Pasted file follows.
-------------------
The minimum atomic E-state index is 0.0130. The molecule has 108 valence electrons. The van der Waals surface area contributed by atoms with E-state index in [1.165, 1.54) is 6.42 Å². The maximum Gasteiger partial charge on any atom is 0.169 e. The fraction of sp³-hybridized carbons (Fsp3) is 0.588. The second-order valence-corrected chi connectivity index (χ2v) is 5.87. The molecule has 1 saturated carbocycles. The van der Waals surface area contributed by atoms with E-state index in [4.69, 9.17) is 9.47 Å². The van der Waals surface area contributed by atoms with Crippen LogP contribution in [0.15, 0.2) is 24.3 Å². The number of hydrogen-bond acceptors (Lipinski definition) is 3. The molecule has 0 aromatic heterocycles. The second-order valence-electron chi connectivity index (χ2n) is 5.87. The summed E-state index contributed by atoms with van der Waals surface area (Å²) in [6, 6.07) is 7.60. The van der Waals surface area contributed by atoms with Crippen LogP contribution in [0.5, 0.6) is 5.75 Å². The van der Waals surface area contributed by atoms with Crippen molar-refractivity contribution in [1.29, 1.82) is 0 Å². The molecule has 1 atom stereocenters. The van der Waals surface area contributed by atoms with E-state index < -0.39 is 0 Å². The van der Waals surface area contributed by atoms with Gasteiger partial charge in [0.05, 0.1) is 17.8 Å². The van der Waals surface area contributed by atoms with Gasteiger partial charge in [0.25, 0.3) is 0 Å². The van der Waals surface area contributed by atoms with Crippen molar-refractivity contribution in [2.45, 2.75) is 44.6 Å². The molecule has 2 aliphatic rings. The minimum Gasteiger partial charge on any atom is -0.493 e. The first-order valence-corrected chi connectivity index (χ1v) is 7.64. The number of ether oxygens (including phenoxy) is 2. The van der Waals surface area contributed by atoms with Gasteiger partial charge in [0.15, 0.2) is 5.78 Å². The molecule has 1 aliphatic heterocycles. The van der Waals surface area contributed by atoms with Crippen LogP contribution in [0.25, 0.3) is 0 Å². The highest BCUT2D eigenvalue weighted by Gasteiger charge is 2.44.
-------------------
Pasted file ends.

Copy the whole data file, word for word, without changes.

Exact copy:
The minimum atomic E-state index is 0.0130. The molecule has 108 valence electrons. The van der Waals surface area contributed by atoms with E-state index in [1.165, 1.54) is 6.42 Å². The maximum Gasteiger partial charge on any atom is 0.169 e. The fraction of sp³-hybridized carbons (Fsp3) is 0.588. The second-order valence-corrected chi connectivity index (χ2v) is 5.87. The molecule has 1 saturated carbocycles. The van der Waals surface area contributed by atoms with E-state index in [4.69, 9.17) is 9.47 Å². The van der Waals surface area contributed by atoms with Crippen LogP contribution in [0.15, 0.2) is 24.3 Å². The number of hydrogen-bond acceptors (Lipinski definition) is 3. The molecule has 0 aromatic heterocycles. The second-order valence-electron chi connectivity index (χ2n) is 5.87. The summed E-state index contributed by atoms with van der Waals surface area (Å²) in [6, 6.07) is 7.60. The van der Waals surface area contributed by atoms with Crippen LogP contribution in [0.5, 0.6) is 5.75 Å². The van der Waals surface area contributed by atoms with Crippen molar-refractivity contribution in [1.29, 1.82) is 0 Å². The molecule has 1 atom stereocenters. The van der Waals surface area contributed by atoms with E-state index < -0.39 is 0 Å². The van der Waals surface area contributed by atoms with Gasteiger partial charge in [0.05, 0.1) is 17.8 Å². The van der Waals surface area contributed by atoms with Gasteiger partial charge in [0.25, 0.3) is 0 Å². The van der Waals surface area contributed by atoms with Crippen molar-refractivity contribution in [2.45, 2.75) is 44.6 Å². The molecule has 2 aliphatic rings. The minimum Gasteiger partial charge on any atom is -0.493 e. The first-order valence-corrected chi connectivity index (χ1v) is 7.64. The number of ether oxygens (including phenoxy) is 2. The van der Waals surface area contributed by atoms with Gasteiger partial charge in [0.15, 0.2) is 5.78 Å². The molecule has 1 aliphatic heterocycles. The van der Waals surface area contributed by atoms with Crippen LogP contribution in [0.25, 0.3) is 0 Å². The highest BCUT2D eigenvalue weighted by Gasteiger charge is 2.44.